For many, the delicate balance between motherhood and work isn’t easy.
With busy schedules, school commitments, sporting activities, clingy toddlers, sleep deprivation, and a household to manage, it’s hard to give one hundred percent focus to a professional career.
Former elite netballer turned coach and Mum of four, Elissa Kent knows the juggle all too well.
“It's never ending and an ongoing journey. I'm finding that sometimes I get the balance right and other times I know I'm out of whack and I think the hard part is knowing that the whole family feels that. 'Mum guilt' is real.”
Throughout her playing career Kent was a midcourt specialist with the Melbourne Kestrels, she did a stint in the UK Super League with Northumbria, and played in over 40 games with the Queensland Firebirds and Melbourne Vixens. She Captained Australia in the 2012 Fast5 Netball World Series before returning to Melbourne to take the court with the Vixens in 2013.
Kent was 13 weeks into her first pregnancy when it was announced to her Vixens teammates just a fortnight before the start of the 2014 ANZ Championship season. She was replaced by rookie centre Liz Watson, who slotted straight into the starting seven of what would become the ANZ Championship-winning team. And that was that.
However, Kent’s time away from the game to start her family was not a career ending move, as she quickly realised that she could pursue her coaching career and grow her family too;
“This has always been modelled to me. That netball has always involved women and families. That my first state coach Cathy Fellows (now Thunderbirds Assistant coach) had her children while coaching me. My state league coach Kristy Keppich-Birrell started her family while coaching me, and made brave moves to take coaching roles while balancing being a Mum. My Firebirds coach Roselee Jencke used to bring her daughter to our trainings (which is cool now to see her daughter playing for Firebirds!),” she said.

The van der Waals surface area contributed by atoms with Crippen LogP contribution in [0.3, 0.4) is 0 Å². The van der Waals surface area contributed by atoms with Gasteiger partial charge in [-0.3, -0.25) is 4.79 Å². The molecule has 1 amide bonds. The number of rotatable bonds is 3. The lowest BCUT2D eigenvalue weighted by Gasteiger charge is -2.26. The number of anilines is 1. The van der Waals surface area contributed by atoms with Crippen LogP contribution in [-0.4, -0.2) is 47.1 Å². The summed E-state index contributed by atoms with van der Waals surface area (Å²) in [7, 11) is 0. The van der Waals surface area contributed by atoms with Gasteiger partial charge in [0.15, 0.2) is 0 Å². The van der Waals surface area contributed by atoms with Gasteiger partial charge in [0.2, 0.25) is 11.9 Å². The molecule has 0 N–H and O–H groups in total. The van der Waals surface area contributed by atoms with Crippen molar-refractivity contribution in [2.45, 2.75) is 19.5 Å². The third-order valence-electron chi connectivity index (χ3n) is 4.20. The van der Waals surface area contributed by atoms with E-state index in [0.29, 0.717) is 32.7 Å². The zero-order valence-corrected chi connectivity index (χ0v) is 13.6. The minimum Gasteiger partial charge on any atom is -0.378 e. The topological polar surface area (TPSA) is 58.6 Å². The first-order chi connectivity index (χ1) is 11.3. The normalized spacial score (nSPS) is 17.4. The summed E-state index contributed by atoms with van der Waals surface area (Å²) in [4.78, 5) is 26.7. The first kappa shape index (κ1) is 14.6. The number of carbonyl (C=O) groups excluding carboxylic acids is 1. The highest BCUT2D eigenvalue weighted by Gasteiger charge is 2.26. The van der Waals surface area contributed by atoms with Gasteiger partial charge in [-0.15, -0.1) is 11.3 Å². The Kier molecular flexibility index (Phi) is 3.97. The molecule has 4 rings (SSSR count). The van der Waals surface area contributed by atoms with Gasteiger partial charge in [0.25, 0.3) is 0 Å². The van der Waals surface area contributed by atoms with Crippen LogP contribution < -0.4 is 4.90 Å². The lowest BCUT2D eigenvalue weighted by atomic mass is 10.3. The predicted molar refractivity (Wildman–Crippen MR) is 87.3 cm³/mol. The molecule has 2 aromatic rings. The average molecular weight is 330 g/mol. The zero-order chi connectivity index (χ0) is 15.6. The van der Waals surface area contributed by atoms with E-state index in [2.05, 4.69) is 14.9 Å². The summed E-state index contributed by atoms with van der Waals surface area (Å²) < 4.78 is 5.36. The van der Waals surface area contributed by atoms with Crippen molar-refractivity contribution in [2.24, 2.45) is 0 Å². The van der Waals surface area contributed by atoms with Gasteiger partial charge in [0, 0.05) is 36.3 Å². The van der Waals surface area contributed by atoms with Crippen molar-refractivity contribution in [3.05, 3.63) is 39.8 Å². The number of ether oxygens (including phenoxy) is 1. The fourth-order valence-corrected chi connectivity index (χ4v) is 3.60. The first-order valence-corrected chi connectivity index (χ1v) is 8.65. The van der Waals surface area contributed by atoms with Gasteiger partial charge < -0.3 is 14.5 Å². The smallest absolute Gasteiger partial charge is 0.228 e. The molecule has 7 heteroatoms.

“SO I guess I never “realised”, I just always knew you could do both because I could see it (thanks to others before me), and so I just did it!” Kent added.
Kent was appointed Head Coach for the Melbourne University Lightning Women’s Championship netball team in 2016 as part of the Victorian Netball League (VNL), she was the Head Coach of the Tasmania Magpies ANL team and was appointed as the VIS Netball Development Coach in 2021.
Kent recently shared her positive work place experience at the VIS, praising the organisation’s flexible working environment that supported her through different stages of life.
“It’s an organisation that backs up with action and not just words,” she said, “they show genuine care about working to help women advance in their careers.”
Kent admitted that when applying for the Netball Development Coach role, she felt supported and even felt comfortable sharing with the panel that she was “thinking of having another baby.”
“From the interview and recruitment process, to flexible work conditions, providing autonomy and support as required, open conversations around maternity leave, and flexibility on return from maternity leave,” she said, “also travelling with my fourth baby on our recent tour to New Zealand took a lot of weight off our shoulders so that I didn't have to be forced into a decision about stopping breast feeding.
The VIS is proud to lead the way in promoting gender equity and is committed to creating a diverse and inclusive environment. Sixty-six per cent of the currently employed coaching staff are female, leading seven different sports programs at the VIS.
Elissa spent her time as a player listening and forming a deep understanding of the game, she then went into coaching with credibility, respect from and for her players and was able to transfer her knowledge to them.
She embraced her opportunities as a player and is now doing the same as a Coach.
In 2022, she was selected to take part in the innovative Generation 2032 (Gen32) Coach Program, a joint initiative between the AIS, National Institute Network (NIN) partners, and National Sporting Organisations (NSOs) which provides a paid two-year apprenticeship designed to develop high performance coaches of the future.
The Gen32 Program caters for the modern coach with childcare support and flexible working arrangements available for coaches with children on top of their paid coaching apprenticeship.
“There are great opportunities for peer learning and connection from coaches in different sports. I really enjoyed our last learning lab where there was so much creativity explored,” she said.
“We have also had opportunities to really develop our strengths and areas to improve, and have education around areas that impact HP sport as well as our own personal development,” Kent said.
Gen32’s aim is that coaches involved in the program will transition to become Australia’s coaching leaders of the future, with many of them coaching at the Brisbane 2032 Olympic & Paralympic Games and beyond.
Find out more: National Generation 2032 Coach Program | Australian Institute of Sport (ais.gov.au)